There are many studies that have shown the connection between breast cancer and vitamin D, starting with the epiphany of the Garland Brothers when they first drove across the country in 1974, and then moving into many research studies, including our very own Breast Cancer Prevention Project.
What study found an 80% risk reduction for breast cancer?
This research paper, published in June 2018, combined the data from participants in two randomized controlled trials (RCT) and our Breast Cancer Prevention Project participants. The two RCTs were led by Dr. Joan Lappe, a member of our panel of scientists.
The first RCT, focused on bone health and cancer, was published in 2007 and is summarized in our blog here. This study followed 1,179 healthy, postmenopausal women, aged 55 or older for four years and put them in one of three groups – taking a daily dose of 1,100 IU vitamin D and 1,400-1,500 mg calcium; calcium only; or placebo only. The study found that the vitamin D and calcium group had a 77% reduced risk of cancer as compared to the placebo group.
The second RCT focused solely on cancer. The 2,303 women enrolled in this study received either 2,000 IU/day of vitamin D and 1,500 mg/day of calcium or placebo. This study found a 30% reduction in cancer incidence with the vitamin D + calcium group, as compared to the placebo group. (paper here, blog here)
The third set of women comes from the GrassrootsHealth Breast Cancer Prevention Project. This group of women self-select to be in the study. To match the entry requirements of the RCTs, data from women aged 55 or older with no current cancer and not in treatment for cancer were included. They are asked to conduct an at-home blood test every six months (they prick their finger and drop blood on a special card) and also answer a health questionnaire. At the time of this paper, there were 1,713 women enrolled whose data could be included in the analysis.
How is it different from other studies?
We summarize results from nine other breast cancer studies here. The big difference in this research is that the analysis assessed breast cancer risk across a broad range of 25(OH)D concentrations, including >40 ng/ml (most previous studies focused on the lower ranges).
Also, most vitamin D clinical trials are designed and interpreted by assigned treatment dose, not by blood levels of vitamin D. Not all people react the same to a specific dosage nor does this capture vitamin D from the sun, food and personal supplements. Therefore, it is better to report on blood levels achieved, than the dosage given. That way, all a person needs to do is monitor their blood levels, and use that as a measurement of sufficiency. (Recommended 40-60 ng/ml (100-150 nmol/L) or even now ≥ 60 ng/ml for cancer prevention)
How is it the same?
Many research studies show vitamin D reduces cancer risk, just like this one. If a trial shows no reduction in risk, it is worth looking at the details – Did the trial give enough vitamin D to produce a change? A relatively small dose, such as 400 IU/day, may not make a large enough change in vitamin D level for a difference in cancer risk to be observed. Did the trial follow participants long enough? Vitamin D changes take 2-3 months to change in the body and cancer may take longer to develop, so these trials should have longer time frames. And one common one, did they give vitamin D daily? It is explained here why that is important.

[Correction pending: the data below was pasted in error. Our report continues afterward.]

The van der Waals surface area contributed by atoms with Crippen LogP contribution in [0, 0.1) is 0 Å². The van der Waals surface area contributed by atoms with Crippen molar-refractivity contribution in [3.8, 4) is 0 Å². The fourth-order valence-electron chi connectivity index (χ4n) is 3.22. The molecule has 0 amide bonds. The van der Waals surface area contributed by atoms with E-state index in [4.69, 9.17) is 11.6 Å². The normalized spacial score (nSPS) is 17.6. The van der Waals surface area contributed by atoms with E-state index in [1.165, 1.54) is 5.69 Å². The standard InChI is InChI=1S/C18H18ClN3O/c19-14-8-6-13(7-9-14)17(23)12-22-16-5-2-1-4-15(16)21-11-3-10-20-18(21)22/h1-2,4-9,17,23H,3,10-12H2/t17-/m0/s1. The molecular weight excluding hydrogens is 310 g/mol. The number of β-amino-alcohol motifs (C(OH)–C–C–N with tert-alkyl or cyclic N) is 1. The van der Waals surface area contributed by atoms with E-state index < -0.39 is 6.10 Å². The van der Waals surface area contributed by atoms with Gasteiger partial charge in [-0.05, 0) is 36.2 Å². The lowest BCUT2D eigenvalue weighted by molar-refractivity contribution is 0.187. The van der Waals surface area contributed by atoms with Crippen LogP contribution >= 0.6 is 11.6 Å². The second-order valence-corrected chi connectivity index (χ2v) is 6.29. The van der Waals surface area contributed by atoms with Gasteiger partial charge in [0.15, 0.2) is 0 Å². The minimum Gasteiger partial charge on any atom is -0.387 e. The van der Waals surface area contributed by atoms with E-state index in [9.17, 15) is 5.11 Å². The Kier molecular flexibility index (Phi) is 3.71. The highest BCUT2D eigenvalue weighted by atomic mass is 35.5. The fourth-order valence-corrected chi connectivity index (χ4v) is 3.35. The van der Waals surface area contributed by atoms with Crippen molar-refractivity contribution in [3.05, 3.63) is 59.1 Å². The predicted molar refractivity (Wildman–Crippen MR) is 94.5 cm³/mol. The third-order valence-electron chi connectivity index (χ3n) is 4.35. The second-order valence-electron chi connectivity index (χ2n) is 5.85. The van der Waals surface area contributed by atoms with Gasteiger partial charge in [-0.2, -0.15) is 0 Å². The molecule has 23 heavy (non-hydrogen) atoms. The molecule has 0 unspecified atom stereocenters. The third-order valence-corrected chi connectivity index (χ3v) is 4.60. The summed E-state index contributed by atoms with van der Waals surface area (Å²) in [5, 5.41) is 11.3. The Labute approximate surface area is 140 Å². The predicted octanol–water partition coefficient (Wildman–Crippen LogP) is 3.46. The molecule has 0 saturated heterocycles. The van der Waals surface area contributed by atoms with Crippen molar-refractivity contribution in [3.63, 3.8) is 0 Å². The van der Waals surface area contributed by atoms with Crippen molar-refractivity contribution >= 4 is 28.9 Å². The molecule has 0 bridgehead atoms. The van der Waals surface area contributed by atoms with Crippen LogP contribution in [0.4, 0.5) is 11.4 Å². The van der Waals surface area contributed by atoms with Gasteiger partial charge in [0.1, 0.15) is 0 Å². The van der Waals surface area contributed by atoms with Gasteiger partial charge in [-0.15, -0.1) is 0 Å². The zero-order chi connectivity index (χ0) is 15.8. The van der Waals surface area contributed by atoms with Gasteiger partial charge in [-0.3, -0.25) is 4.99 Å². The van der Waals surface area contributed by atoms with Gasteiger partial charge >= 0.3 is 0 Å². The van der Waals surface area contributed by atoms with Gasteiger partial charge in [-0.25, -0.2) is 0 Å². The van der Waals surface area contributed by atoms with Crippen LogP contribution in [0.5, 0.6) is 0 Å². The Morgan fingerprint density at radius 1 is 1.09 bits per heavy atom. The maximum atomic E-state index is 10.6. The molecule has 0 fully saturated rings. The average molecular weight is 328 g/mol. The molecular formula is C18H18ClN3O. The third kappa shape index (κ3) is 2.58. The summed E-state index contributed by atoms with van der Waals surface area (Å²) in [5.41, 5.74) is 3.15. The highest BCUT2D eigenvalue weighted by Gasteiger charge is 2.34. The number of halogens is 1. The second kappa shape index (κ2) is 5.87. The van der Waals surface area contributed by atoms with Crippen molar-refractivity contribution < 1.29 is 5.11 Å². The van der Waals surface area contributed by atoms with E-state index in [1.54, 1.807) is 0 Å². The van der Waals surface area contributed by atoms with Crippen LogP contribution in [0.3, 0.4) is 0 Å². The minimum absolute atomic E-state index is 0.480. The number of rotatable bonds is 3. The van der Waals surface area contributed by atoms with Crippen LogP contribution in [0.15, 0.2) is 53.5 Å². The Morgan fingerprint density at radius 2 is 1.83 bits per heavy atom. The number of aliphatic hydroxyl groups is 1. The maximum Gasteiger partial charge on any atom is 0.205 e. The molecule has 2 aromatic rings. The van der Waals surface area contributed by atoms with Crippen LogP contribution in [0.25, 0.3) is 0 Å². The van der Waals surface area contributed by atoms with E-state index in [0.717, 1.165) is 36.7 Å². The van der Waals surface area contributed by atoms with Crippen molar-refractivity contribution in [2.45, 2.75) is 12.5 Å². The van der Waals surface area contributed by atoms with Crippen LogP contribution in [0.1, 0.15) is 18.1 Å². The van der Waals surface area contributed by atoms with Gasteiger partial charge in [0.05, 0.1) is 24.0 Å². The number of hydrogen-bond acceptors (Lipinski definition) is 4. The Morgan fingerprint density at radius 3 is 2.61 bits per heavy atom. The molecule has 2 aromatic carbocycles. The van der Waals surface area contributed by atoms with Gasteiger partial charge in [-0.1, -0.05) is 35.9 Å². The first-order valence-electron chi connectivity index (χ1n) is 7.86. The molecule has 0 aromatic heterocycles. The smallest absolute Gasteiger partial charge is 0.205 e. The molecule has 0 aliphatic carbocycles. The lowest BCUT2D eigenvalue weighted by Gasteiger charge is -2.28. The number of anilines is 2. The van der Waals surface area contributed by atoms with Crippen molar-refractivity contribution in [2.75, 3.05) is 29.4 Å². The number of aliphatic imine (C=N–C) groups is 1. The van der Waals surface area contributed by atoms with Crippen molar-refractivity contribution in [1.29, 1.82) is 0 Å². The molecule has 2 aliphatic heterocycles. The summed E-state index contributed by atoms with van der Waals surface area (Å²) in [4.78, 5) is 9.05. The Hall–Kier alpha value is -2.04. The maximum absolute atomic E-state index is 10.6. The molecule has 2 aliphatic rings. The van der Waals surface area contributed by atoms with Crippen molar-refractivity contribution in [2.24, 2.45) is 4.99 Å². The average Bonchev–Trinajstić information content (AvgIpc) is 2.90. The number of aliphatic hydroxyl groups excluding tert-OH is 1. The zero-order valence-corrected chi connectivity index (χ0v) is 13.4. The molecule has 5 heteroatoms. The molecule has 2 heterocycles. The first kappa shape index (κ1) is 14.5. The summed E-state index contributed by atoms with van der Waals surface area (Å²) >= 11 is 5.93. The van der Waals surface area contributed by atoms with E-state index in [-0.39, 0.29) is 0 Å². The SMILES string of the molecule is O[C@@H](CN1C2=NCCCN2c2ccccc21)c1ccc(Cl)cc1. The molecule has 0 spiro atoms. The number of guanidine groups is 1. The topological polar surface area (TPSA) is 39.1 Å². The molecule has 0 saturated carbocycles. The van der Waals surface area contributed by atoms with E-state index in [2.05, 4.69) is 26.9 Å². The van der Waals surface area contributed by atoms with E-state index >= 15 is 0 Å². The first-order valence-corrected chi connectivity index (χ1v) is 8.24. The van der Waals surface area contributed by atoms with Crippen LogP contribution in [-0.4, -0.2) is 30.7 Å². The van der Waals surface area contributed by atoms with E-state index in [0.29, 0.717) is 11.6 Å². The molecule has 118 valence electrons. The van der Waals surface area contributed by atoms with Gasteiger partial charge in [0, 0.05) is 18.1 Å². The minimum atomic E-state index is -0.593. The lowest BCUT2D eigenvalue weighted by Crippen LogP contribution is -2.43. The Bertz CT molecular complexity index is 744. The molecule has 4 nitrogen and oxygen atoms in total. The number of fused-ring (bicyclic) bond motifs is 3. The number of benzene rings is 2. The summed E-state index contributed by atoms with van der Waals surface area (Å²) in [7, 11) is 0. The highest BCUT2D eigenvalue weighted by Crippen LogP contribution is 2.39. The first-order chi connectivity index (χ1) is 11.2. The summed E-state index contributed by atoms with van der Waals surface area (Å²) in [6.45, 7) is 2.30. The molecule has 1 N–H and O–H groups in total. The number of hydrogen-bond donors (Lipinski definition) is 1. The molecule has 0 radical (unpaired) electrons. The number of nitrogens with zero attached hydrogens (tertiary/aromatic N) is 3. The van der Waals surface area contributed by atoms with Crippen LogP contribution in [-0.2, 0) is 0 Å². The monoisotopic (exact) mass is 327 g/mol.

Treatment and control
Of the 5,038 women, 3,325 were enrolled in a study which assigned them to take a specific dose of vitamin D (1,100 IU or 2,000 IU /day) with calcium (1,400-1,500 mg/day), or two placebos. The remaining 1,713 women, enrolled in the Breast Cancer Prevention Project, were allowed to choose their supplement amount. They were also provided with information on the benefits of vitamin D and the importance of a blood level above 40 ng/ml (100 nmol/L) for good health. They were not in a “blind” study and received the results of periodic vitamin D tests. Many of them did achieve higher blood levels because they had a concrete goal, were measuring regularly, and were receiving feedback on whether or not their methods were effective.
As you can see, vitamin D levels have a significant correlation with breast cancer incidence. The horizontal, or x-axis, records increasing vitamin D levels, from 0 to 100 ng/ml. Note that the average vitamin D level for all women in the US is 29 ng/ml, for African Americans, 21 ng/ml. (Convert to nmol/L here.) The vertical, or y-axis, records the number of people in the study. The white dots represent breast cancer occurrence, note they are mostly below 40 ng/ml, and very rare above 60 ng/ml.
What is your next step?
Which side of this chart would you like to be on? Where would you like your wife? Your mother? Your children? Test today and start taking charge of your health.
Breast cancer risk markedly lower with serum 25-hydroxyvitamin D concentrations ≥60 vs <20 ng/ml (150 vs 50 nmol/L): Pooled analysis of two randomized trials and a prospective cohort
A GrassrootsHealth paper
Sharon L. McDonnell et al.